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of the risk, at least with relation to questions of sea- 11*22.
worthiness; and as it is impossible for a sound vessel to become rotten in a month, it is argued that the "v. verdict of the jury ought to prevail against the evi» insurance0 dence, or influence of the condemnation. Company.
But we think otherwise. The words of the contract expressly look forward to a future event, "if the said vessel, upon a regular survey, should be thereby declared unseaworthy ;'' obviously contemplating two objects: first, that a state of rottenness ascertained at any period of the voyage insured shall be conclusive evidence of original unsoundness; secondly, that the determination of that fact by means of a regular survey should be received as conclusive evidence between the parties. It is unquestionably true in the abstract, that a certificate of survey is not legal evidence; because the examination of the surveyors themselves would be better. But parties may by compact adopt that or any other, as the criterion for deciding on their relative rights; and in the case before us, the rights of the parties are made to depend on the fact of the survey rather than on the truth of it. They have chosen a rule of decision for themselves, and we are not tor inquire into their motives or prudence in doing so. Whether the survey in this instance was duly substantiated, is the next question which the case presents. And here it becomes altogether unnecessary to decide whether a condemnation, in ordinary cases, carries with it die evidence of the fact or of the fairness of the survey. For, if must be observed that the exemplincationof the proceedings in the Court of Vice Admiralty in New-Providence was produced in evidence by the plaintiff himself. He claimed for a total loss, and to support this claim y- it became necessary to show that the vessel wascon
Thc Pacific i i i i i i ii • *.
insurance demned and sold, and the voyage broken up in iNew ompan>' Providence. But if this exemplification should be admitted to prove those facts alone, without exposing the causes which led to them ; if the ejes of the jury were to be shut against everv thing but the outside of the record, non constat, but the vessel may have been condemned for some cause for which the underwriters were not liable, and his case would not have been made out. Such subtleties cannot be countenanced; the survey was a part of the rcsgesta, and the plaintiff could not possibly have made out the loss without introducing the survey which led to it.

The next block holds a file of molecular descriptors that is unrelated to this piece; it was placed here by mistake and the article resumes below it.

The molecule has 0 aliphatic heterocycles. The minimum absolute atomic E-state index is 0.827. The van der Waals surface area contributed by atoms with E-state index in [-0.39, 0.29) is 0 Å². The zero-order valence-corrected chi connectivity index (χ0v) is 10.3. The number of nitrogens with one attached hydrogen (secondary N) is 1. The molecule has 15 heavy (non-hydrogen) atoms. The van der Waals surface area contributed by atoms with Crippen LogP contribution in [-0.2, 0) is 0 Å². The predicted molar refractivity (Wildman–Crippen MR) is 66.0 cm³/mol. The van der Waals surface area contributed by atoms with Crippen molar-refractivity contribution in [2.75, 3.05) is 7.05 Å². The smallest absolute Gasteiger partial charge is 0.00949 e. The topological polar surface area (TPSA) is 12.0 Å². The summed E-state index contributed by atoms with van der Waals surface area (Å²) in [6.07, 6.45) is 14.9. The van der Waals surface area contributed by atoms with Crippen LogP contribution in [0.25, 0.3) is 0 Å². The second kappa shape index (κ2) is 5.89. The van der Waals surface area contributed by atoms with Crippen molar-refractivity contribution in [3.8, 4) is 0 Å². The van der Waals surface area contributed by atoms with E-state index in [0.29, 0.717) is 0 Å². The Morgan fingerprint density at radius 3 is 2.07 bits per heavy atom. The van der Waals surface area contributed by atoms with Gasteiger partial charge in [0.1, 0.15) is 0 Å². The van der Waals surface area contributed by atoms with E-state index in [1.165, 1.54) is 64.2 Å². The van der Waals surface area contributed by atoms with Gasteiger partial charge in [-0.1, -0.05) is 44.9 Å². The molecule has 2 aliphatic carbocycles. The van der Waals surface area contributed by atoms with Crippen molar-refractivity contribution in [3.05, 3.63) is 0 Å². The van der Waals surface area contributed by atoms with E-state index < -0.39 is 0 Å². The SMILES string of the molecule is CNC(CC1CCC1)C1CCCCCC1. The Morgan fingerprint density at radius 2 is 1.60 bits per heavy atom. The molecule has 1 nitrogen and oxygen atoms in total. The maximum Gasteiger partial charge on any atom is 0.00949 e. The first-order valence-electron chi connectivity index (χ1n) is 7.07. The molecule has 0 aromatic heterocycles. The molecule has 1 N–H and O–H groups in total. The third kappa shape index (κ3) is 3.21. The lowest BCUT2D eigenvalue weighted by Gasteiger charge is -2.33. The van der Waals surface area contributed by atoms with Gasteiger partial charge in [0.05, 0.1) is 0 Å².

The survey was, therefore, properly in evidence, and that it was " a regular survey,'' in the language of the covenant, is to be deduced from two considerations. First, if there was any irregularity in the survey, it is attributable to the plaintiff's own agents; foreXen the Storrs, in this case, although the general agents of the company, were voluntarily selected by the captain. But, secondly, the survey bears every evidence of regularity or authenticity that can reasonably be required. On this subject, the nature of the contract ol insurance casts the parties on the municipal regulations of all the world. Every commercial country has its own regulations on the subject of surveys. It is properly a subject of admiralty jurisdiction; since mariners and freighters have to claim the aid of the admiralty to release them from their contract in cases of a defect of seaworthiness. A regular survey must, therefore, in every instance, be 1822.
such as is known to the laws and customs of the N"~^^/
port in which a vessel happens te be. In this in- The p ifi
stance, both from the jurisdiction assumed by the insurance
n I-* Company.